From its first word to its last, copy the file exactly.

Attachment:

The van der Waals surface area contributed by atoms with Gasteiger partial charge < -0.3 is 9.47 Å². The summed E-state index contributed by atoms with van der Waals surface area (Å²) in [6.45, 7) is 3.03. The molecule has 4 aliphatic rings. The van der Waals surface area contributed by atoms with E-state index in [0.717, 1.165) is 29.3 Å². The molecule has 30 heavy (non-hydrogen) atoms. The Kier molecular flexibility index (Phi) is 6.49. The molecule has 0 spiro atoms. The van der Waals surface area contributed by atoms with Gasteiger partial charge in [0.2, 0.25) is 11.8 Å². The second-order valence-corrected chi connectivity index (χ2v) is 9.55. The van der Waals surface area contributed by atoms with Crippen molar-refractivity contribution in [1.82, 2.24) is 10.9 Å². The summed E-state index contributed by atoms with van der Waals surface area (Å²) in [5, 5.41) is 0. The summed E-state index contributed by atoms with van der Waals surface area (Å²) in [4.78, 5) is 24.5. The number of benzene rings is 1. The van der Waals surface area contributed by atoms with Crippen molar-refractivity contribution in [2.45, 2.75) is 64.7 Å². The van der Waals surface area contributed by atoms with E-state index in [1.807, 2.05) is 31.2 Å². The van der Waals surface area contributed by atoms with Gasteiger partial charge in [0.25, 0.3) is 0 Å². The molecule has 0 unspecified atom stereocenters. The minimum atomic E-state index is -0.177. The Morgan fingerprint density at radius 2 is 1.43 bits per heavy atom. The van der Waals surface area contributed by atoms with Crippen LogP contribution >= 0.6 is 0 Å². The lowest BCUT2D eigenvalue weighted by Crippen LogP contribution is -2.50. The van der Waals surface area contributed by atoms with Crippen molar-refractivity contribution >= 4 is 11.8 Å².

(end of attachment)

The van der Waals surface area contributed by atoms with Gasteiger partial charge < -0.3 is 9.47 Å². The summed E-state index contributed by atoms with van der Waals surface area (Å²) in [6.45, 7) is 3.03. The molecule has 4 aliphatic rings. The van der Waals surface area contributed by atoms with E-state index in [0.717, 1.165) is 29.3 Å². The molecule has 30 heavy (non-hydrogen) atoms. The Kier molecular flexibility index (Phi) is 6.49. The molecule has 0 spiro atoms. The van der Waals surface area contributed by atoms with Gasteiger partial charge in [0.2, 0.25) is 11.8 Å². The second-order valence-corrected chi connectivity index (χ2v) is 9.55. The van der Waals surface area contributed by atoms with Crippen molar-refractivity contribution in [1.82, 2.24) is 10.9 Å². The summed E-state index contributed by atoms with van der Waals surface area (Å²) in [5, 5.41) is 0. The summed E-state index contributed by atoms with van der Waals surface area (Å²) in [4.78, 5) is 24.5. The number of benzene rings is 1. The van der Waals surface area contributed by atoms with Crippen molar-refractivity contribution in [2.45, 2.75) is 64.7 Å². The van der Waals surface area contributed by atoms with E-state index in [1.807, 2.05) is 31.2 Å². The van der Waals surface area contributed by atoms with Gasteiger partial charge in [0.25, 0.3) is 0 Å². The molecule has 0 unspecified atom stereocenters. The minimum atomic E-state index is -0.177. The Morgan fingerprint density at radius 2 is 1.43 bits per heavy atom. The van der Waals surface area contributed by atoms with Crippen LogP contribution >= 0.6 is 0 Å². The lowest BCUT2D eigenvalue weighted by Crippen LogP contribution is -2.50. The van der Waals surface area contributed by atoms with Crippen molar-refractivity contribution >= 4 is 11.8 Å².